Two clues could shed light on jet tragedy
Updated: 2015-03-26 07:32
By Agencies in Seyne-les-Alpes, France(China Daily)
A cockpit voice recorder badly damaged when a German jetliner smashed into an Alpine mountainside, and a two-minute span when the pilot lost contact, are vital clues to what caused the plane to go down, killing all 150 people on board, officials said on Wednesday.
Helicopters surveying the scattered debris lifted off at daybreak, hours ahead of the expected arrival of bereaved families and the French, German and Spanish leaders.
The Germanwings Airbus A320 was on a flight from Barcelona to Dusseldorf when it went into an unexplained eight-minute dive before crashing on Tuesday morning.
The cockpit voice recorder was retrieved from the site on Tuesday, French Interior Minister Bernard Cazeneuve said.
"The black box is damaged and must be reconstructed in the coming hours in order to be usable," Cazeneuve said.
Segolene Royal, a top government minister whose portfolio includes transportation, said that what happened at 10:30 am and 10:31 am is key to the investigation. After this, controllers were unable to make contact with the plane.
The flight data recorder, which Cazeneuve said had not yet been retrieved, captures 25 hours' worth of information on the position and condition of almost every major part of an aircraft.
Royal and Cazeneuve both stressed that terrorism is considered unlikely. Lufthansa said on Wednesday it could not explain why its Germanwings Airbus had crashed.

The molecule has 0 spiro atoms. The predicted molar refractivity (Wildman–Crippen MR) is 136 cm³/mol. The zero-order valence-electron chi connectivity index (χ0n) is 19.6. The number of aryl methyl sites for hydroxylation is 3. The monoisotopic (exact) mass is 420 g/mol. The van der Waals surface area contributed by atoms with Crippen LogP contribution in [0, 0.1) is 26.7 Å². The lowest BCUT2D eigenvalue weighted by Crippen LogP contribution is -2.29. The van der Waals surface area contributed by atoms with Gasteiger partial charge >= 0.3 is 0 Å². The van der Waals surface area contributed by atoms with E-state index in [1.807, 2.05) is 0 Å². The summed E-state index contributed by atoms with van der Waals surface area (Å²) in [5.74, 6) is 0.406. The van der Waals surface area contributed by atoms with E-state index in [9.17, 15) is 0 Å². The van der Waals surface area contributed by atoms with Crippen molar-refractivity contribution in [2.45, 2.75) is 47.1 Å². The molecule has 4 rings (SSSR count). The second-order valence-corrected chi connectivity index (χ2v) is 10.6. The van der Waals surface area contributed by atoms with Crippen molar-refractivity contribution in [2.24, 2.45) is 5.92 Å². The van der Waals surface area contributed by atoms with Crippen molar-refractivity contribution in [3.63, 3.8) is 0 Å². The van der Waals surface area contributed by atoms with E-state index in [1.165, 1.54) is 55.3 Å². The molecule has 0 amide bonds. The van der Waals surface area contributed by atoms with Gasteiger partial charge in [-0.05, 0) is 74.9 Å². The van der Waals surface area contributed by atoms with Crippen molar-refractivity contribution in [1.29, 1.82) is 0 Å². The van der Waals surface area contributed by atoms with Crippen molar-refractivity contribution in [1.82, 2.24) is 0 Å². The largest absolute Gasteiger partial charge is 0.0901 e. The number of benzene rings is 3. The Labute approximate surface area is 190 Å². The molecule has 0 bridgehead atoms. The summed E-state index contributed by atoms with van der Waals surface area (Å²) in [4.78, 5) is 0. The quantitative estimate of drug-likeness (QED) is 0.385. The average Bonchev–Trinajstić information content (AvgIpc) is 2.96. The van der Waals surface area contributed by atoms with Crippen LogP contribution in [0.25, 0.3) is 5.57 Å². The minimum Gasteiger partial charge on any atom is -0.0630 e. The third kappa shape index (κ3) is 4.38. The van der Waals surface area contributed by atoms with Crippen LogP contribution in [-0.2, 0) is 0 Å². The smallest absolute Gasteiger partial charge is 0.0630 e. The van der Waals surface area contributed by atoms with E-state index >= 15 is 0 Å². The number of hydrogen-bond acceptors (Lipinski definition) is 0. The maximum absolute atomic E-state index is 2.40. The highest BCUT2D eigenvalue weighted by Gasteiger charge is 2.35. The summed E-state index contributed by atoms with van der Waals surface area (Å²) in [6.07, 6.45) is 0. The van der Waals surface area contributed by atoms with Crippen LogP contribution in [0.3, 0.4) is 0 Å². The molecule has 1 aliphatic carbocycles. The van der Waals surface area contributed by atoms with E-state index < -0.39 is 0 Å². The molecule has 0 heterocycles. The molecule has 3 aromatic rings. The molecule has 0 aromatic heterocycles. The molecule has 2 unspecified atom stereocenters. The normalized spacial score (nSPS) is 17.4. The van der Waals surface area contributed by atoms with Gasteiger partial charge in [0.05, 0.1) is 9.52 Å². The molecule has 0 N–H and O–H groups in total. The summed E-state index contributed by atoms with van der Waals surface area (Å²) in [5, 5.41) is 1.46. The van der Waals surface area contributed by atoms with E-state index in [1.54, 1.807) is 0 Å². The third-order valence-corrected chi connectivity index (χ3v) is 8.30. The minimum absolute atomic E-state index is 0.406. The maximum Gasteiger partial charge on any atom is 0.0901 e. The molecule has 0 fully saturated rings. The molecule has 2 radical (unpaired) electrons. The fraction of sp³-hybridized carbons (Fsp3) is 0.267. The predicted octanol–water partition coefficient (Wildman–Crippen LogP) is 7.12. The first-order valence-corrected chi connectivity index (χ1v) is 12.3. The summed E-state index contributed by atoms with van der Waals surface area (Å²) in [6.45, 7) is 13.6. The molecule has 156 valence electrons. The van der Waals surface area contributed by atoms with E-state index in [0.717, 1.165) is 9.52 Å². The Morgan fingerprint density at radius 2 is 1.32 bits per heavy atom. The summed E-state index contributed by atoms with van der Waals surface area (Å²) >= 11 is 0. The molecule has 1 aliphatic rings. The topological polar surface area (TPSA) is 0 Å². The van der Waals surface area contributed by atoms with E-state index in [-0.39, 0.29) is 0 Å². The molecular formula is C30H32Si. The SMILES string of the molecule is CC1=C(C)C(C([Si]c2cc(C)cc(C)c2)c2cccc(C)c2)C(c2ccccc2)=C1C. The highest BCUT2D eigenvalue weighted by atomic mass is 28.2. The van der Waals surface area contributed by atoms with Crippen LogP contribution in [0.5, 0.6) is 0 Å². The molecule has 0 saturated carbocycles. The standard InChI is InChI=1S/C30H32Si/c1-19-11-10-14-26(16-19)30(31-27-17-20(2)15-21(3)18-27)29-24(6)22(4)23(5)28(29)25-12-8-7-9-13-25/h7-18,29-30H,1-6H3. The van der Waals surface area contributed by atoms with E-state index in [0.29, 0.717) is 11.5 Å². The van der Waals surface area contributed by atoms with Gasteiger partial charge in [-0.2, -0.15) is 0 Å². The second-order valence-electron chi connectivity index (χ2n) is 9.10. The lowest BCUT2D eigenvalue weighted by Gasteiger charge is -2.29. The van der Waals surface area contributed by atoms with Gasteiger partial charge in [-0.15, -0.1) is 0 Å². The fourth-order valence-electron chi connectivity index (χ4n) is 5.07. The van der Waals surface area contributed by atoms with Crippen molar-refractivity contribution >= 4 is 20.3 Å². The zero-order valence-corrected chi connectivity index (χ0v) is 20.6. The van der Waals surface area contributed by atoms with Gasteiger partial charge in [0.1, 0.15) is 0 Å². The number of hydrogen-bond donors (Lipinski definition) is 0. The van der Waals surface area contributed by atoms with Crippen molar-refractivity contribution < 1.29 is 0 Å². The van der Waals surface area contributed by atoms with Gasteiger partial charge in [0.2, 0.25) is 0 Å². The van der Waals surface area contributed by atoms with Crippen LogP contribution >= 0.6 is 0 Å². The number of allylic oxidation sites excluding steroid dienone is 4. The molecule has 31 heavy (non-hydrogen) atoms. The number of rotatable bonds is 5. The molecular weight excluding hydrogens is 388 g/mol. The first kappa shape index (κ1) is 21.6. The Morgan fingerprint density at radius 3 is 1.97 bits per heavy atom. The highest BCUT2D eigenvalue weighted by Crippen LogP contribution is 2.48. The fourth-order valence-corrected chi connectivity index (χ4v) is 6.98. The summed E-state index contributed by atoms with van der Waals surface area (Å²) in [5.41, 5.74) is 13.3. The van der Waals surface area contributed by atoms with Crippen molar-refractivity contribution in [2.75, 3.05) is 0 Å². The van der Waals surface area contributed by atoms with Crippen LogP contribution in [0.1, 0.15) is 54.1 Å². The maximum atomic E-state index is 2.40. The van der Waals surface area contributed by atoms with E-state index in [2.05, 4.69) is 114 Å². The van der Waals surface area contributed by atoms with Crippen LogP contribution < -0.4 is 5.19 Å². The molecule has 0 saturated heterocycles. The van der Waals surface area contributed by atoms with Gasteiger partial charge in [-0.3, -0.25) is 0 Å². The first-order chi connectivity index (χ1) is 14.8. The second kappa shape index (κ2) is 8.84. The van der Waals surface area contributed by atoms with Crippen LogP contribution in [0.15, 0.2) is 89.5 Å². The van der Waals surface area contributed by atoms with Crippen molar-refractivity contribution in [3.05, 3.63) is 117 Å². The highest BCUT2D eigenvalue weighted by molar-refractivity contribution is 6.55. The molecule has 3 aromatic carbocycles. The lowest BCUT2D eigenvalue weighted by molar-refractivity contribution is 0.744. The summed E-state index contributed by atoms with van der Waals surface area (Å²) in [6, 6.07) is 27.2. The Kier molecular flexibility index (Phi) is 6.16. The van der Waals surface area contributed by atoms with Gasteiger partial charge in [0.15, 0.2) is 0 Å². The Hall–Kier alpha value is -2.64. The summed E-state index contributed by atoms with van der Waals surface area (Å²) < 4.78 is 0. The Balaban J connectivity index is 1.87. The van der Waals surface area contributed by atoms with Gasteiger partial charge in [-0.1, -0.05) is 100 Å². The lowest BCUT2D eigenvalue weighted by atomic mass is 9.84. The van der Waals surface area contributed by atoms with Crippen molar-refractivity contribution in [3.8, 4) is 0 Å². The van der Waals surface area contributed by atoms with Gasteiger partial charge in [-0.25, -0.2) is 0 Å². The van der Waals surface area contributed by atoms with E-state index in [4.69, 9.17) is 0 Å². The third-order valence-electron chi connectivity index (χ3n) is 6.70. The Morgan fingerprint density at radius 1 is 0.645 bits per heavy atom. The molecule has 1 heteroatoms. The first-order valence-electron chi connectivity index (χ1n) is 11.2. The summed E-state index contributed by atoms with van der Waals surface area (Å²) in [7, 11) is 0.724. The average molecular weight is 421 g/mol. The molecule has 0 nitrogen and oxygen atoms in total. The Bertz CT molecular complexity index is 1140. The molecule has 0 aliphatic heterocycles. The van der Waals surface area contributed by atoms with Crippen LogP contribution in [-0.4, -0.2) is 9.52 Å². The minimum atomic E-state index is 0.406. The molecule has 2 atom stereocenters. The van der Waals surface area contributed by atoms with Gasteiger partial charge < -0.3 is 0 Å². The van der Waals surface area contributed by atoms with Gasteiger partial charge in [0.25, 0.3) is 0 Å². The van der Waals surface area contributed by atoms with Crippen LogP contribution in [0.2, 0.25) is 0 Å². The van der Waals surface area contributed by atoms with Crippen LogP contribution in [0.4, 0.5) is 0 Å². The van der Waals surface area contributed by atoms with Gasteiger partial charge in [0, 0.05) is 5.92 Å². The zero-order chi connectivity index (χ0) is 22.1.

"It is inexplicable this could happen to a plane free of technical problems and with an experienced, Lufthansa-trained pilot," Lufthansa chief executive Carsten Spohr told reporters in Frankfurt.
Lufthansa said the 24-year-old plane had repairs on Monday to the hatch that houses the nose wheel. A spokeswoman said that was not a safety issue but that repairs had been done to reduce noise.
The victims included two babies, two opera singers, an Australian mother and her adult son on vacation together, and 16 German high school students and their teachers returning from an exchange trip to Spain.
Students at the main high school in the German town of Haltern were gathering at an ever-increasing memorial of candles and flowers to mourn the loss of the 16 classmates and two teachers.
Fourteen-year-old Lara Beer said her best friend, whom she named only as Paula, was aboard the aircraft. She said she was waiting for the train her friend was supposed to be on, but went home when she did not turn up. "That's when my parents told me Paula was dead."
AP - Reuters
French investigators sift through wreckage on Wednesday for clues into why an Airbus A320 operated by Lufthansa's Germanwings budget airline plowed into an Alpine mountainside. Reuters
(China Daily 03/26/2015 page1)